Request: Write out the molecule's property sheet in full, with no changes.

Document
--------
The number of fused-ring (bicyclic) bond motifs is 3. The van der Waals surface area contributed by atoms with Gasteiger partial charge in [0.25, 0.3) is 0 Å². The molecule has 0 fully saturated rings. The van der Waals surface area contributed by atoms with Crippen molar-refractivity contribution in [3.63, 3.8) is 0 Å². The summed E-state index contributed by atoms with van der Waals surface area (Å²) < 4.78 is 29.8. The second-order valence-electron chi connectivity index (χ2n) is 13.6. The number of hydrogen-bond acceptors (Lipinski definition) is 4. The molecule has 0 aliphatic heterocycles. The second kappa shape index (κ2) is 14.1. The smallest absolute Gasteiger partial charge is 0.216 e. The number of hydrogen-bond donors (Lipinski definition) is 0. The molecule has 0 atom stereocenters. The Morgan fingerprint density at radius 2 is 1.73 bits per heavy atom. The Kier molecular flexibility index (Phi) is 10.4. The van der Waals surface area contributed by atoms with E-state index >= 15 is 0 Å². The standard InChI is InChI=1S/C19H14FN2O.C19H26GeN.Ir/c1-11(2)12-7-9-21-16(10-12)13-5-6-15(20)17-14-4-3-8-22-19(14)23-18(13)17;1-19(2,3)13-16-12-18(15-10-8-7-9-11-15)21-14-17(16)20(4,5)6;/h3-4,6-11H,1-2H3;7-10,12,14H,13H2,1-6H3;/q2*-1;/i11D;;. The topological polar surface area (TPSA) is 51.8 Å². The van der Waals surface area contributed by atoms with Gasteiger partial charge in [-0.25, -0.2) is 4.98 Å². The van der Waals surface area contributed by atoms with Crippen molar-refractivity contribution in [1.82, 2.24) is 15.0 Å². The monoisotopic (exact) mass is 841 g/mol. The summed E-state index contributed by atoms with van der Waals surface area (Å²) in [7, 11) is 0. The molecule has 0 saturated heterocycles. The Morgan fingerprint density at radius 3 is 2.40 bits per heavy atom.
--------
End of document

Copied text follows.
The number of fused-ring (bicyclic) bond motifs is 3. The van der Waals surface area contributed by atoms with Gasteiger partial charge in [0.25, 0.3) is 0 Å². The molecule has 0 fully saturated rings. The van der Waals surface area contributed by atoms with Crippen molar-refractivity contribution in [3.63, 3.8) is 0 Å². The summed E-state index contributed by atoms with van der Waals surface area (Å²) < 4.78 is 29.8. The second-order valence-electron chi connectivity index (χ2n) is 13.6. The number of hydrogen-bond acceptors (Lipinski definition) is 4. The molecule has 0 aliphatic heterocycles. The second kappa shape index (κ2) is 14.1. The smallest absolute Gasteiger partial charge is 0.216 e. The number of hydrogen-bond donors (Lipinski definition) is 0. The molecule has 0 atom stereocenters. The Morgan fingerprint density at radius 2 is 1.73 bits per heavy atom. The Kier molecular flexibility index (Phi) is 10.4. The van der Waals surface area contributed by atoms with E-state index >= 15 is 0 Å². The standard InChI is InChI=1S/C19H14FN2O.C19H26GeN.Ir/c1-11(2)12-7-9-21-16(10-12)13-5-6-15(20)17-14-4-3-8-22-19(14)23-18(13)17;1-19(2,3)13-16-12-18(15-10-8-7-9-11-15)21-14-17(16)20(4,5)6;/h3-4,6-11H,1-2H3;7-10,12,14H,13H2,1-6H3;/q2*-1;/i11D;;. The topological polar surface area (TPSA) is 51.8 Å². The van der Waals surface area contributed by atoms with Gasteiger partial charge in [-0.25, -0.2) is 4.98 Å². The van der Waals surface area contributed by atoms with Crippen molar-refractivity contribution in [1.82, 2.24) is 15.0 Å². The monoisotopic (exact) mass is 841 g/mol. The summed E-state index contributed by atoms with van der Waals surface area (Å²) in [7, 11) is 0. The molecule has 0 saturated heterocycles. The Morgan fingerprint density at radius 3 is 2.40 bits per heavy atom.